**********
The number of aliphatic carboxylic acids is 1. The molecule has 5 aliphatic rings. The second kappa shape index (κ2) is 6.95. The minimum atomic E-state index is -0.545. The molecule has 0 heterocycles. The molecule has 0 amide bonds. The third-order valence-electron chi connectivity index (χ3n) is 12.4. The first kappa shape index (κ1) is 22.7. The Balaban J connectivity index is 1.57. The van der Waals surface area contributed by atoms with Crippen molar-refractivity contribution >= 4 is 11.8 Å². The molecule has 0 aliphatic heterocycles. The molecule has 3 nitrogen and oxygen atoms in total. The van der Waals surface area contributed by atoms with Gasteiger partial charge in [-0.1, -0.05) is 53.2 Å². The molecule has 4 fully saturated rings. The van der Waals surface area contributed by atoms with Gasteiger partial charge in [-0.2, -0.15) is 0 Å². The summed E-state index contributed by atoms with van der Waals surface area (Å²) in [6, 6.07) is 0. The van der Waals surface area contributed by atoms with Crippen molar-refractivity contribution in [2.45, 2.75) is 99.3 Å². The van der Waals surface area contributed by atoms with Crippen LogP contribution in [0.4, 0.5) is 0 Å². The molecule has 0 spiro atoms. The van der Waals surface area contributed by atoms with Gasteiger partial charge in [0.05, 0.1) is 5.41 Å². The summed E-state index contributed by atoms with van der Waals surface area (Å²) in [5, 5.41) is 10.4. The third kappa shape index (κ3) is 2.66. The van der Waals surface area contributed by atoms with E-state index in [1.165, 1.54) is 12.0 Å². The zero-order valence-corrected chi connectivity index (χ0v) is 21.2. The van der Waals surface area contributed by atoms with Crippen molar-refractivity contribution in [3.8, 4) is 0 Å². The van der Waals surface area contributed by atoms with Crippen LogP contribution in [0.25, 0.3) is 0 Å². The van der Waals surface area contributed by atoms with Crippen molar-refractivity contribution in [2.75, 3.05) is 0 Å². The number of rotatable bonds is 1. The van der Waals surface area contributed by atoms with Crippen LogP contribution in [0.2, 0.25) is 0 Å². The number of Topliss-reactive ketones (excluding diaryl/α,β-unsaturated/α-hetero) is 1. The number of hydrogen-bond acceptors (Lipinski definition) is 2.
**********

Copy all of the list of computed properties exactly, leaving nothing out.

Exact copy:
The number of aliphatic carboxylic acids is 1. The molecule has 5 aliphatic rings. The second kappa shape index (κ2) is 6.95. The minimum atomic E-state index is -0.545. The molecule has 0 heterocycles. The molecule has 0 amide bonds. The third-order valence-electron chi connectivity index (χ3n) is 12.4. The first kappa shape index (κ1) is 22.7. The Balaban J connectivity index is 1.57. The van der Waals surface area contributed by atoms with Crippen molar-refractivity contribution >= 4 is 11.8 Å². The molecule has 0 aliphatic heterocycles. The molecule has 3 nitrogen and oxygen atoms in total. The van der Waals surface area contributed by atoms with Gasteiger partial charge in [-0.1, -0.05) is 53.2 Å². The molecule has 4 fully saturated rings. The van der Waals surface area contributed by atoms with Gasteiger partial charge in [-0.2, -0.15) is 0 Å². The summed E-state index contributed by atoms with van der Waals surface area (Å²) in [6, 6.07) is 0. The van der Waals surface area contributed by atoms with Crippen molar-refractivity contribution in [2.45, 2.75) is 99.3 Å². The van der Waals surface area contributed by atoms with Crippen LogP contribution in [0.4, 0.5) is 0 Å². The molecule has 0 spiro atoms. The van der Waals surface area contributed by atoms with Gasteiger partial charge in [0.05, 0.1) is 5.41 Å². The summed E-state index contributed by atoms with van der Waals surface area (Å²) in [5, 5.41) is 10.4. The third kappa shape index (κ3) is 2.66. The van der Waals surface area contributed by atoms with E-state index in [1.165, 1.54) is 12.0 Å². The zero-order valence-corrected chi connectivity index (χ0v) is 21.2. The van der Waals surface area contributed by atoms with Crippen molar-refractivity contribution in [3.8, 4) is 0 Å². The van der Waals surface area contributed by atoms with Crippen LogP contribution in [0.25, 0.3) is 0 Å². The van der Waals surface area contributed by atoms with Crippen molar-refractivity contribution in [2.75, 3.05) is 0 Å². The number of rotatable bonds is 1. The van der Waals surface area contributed by atoms with Crippen LogP contribution in [0.2, 0.25) is 0 Å². The number of Topliss-reactive ketones (excluding diaryl/α,β-unsaturated/α-hetero) is 1. The number of hydrogen-bond acceptors (Lipinski definition) is 2.